Saturday, September 14, 1912
The “wild man” in yesterday’s news appeared in court. His name is Francis Ganalan, and he told the jury, “I furnished the money to build the University of Illinois and the courthouse and all these big buildings around here are mine.” The jury decided that he was not insane, only “muddled as the result of a debauch,” and he was released. This morning a reporter found him on Race street, sitting on a pile of boards in front of yet another building he claims to own, and Mr. Ganalan declared that he would return to take possession of the farmhouse near Tolono where he was arrested. “The jury decided that I own the place and that the people who had me put off the place had no right there.” He sounds very confused to me, the poor fellow.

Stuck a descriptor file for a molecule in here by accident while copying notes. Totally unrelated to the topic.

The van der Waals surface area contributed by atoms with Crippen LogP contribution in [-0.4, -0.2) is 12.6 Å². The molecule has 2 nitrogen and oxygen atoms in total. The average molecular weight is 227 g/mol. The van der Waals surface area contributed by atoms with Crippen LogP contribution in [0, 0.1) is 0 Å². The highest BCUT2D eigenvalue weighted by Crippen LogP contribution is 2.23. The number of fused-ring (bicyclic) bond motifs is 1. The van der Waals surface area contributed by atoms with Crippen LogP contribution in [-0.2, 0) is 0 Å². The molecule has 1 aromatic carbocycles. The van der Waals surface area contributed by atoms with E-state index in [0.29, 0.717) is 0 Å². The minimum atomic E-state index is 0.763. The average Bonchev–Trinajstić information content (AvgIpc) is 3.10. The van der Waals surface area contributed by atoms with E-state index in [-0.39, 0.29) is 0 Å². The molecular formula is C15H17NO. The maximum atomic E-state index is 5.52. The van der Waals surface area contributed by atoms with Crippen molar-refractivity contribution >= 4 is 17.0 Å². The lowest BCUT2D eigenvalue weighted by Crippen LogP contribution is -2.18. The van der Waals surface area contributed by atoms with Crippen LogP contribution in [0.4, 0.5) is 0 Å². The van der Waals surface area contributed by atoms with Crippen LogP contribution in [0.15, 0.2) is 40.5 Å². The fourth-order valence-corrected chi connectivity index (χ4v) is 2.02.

In Ohio, a group of eight wives dressed in men’s clothing and took a pretty young girl to a lonely spot in the dead of night, stripped her, and applied tar and feathers. They believed she had been flirting with their husbands.
In Tokyo, Japan, at the funeral of Emperor Mutsuhito, Count and Countess Nogi slew themselves with their own blades in front of hundreds of mourners. Apparently this is a Samurai tradition. “More than 100 Japanese have killed themselves in this manner, known as hari kari, since Emperor Mutsuhito died, August 13, last.”